NAIROBI— Days after the end of a "month of tranquility" in South Sudan, army officials say there has been fighting in Upper Nile and Unity states, two of the hotspots in the nearly six-month-old conflict in the young country.
Sudan People’s Liberation Army (SPLA) spokesman, Colonel Philip Aguer, told South Sudan in Focus that fighting has been going on since the weekend in Upper Nile, and blamed the opposition for the new unrest.
“The rebels of Riek Machar violated the ceasefire in Nassir," a small town in Upper Nile state on the northern bank of the Sobat River, Aguer said.
"They have been shelling Nassir on the 31st, on the 1st and on the 2nd. They also shelled Gelaciel in Barliet County, Upper Nile, using artilleries and this has led to the wounding of many soldiers and the death of one soldier in Nassir,” he said.
Opposition military spokesperson Lul Ruai Koang confirmed the fresh fighting, but blamed government forces for starting it.
"They are the ones who have been shelling our positions. You know they have been attempting to go beyond Nassir to surrounding villages. And whenever they want to make that, they would do the shelling first to give the forces that are trying to get out of Nassir cover, so they did the same today," Koang said.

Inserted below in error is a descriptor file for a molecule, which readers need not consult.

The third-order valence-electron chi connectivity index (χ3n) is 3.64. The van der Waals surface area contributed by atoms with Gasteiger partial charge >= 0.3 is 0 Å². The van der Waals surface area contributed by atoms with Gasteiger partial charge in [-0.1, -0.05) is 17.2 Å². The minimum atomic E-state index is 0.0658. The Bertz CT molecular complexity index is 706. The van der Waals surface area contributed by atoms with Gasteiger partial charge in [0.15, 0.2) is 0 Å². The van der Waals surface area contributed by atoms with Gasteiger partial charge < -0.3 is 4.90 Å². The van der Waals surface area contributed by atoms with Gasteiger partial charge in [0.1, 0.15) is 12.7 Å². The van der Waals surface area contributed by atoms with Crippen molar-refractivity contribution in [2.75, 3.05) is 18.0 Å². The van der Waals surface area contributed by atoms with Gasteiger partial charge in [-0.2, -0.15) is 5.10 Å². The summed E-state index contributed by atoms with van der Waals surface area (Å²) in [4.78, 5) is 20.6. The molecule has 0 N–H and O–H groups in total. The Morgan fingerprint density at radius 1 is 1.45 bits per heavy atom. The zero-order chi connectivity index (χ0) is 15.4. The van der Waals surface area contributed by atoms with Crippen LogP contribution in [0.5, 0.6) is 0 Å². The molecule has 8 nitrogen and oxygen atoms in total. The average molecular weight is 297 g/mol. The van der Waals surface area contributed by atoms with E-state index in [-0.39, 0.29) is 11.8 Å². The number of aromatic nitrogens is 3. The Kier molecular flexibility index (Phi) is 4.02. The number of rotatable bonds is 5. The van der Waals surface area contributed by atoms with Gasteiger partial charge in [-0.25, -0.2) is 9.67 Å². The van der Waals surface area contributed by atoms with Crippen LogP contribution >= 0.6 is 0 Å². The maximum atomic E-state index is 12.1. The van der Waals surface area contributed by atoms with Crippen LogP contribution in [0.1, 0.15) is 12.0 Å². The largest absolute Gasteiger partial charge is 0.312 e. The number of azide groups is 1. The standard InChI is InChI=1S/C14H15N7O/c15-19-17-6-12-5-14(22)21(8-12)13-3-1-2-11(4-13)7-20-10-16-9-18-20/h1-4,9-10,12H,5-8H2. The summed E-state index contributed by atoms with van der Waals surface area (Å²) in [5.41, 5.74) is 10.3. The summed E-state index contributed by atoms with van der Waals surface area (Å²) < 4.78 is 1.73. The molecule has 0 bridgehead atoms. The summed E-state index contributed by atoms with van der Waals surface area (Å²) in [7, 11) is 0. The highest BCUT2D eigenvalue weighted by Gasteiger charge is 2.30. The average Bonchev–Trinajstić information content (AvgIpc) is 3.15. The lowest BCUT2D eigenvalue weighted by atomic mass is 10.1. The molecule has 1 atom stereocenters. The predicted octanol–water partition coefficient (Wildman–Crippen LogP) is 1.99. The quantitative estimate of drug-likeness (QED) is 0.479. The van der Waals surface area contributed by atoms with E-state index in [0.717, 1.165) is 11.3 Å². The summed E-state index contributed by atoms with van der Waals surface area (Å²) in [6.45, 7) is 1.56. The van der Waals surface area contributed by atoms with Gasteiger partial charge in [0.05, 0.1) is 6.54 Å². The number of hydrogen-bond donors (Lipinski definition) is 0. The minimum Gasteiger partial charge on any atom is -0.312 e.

Aguer and Koang also said there has been righting in Unity state. Unity and Upper Nile produce South Sudan's oil, the backbone of the country's economy.
The fresh fighting began as a month-long truce, aimed at allowing aid agencies to get food and relief supplies to the hundreds of thousands of people who have fled their homes since fighting started nearly six months ago, and to allow farmers to plant crops and cattle herders to tend to their livestock, drew to an end.
United Nations humanitarian coordinator in South Sudan, Toby Lanzer, said the so-called "month of tranquility" resulted in the most peaceful month so far this year in South Sudan.
Aguer said a team of monitors from the Intergovernmental Authority on Development (IGAD) visited Nassir Tuesday on a fact-finding mission. IGAD is supposed to be providing several teams of ceasefire monitors, but officials say they have not all been deployed because they are waiting for the arrival of regional troops to protect them.
Both sides have acknowledged that fighting has continued almost unabated since President Salva Kiir and opposition leader Machar signed a ceasefire agreement last month.
Philip Aleu contributed to this report from Juba.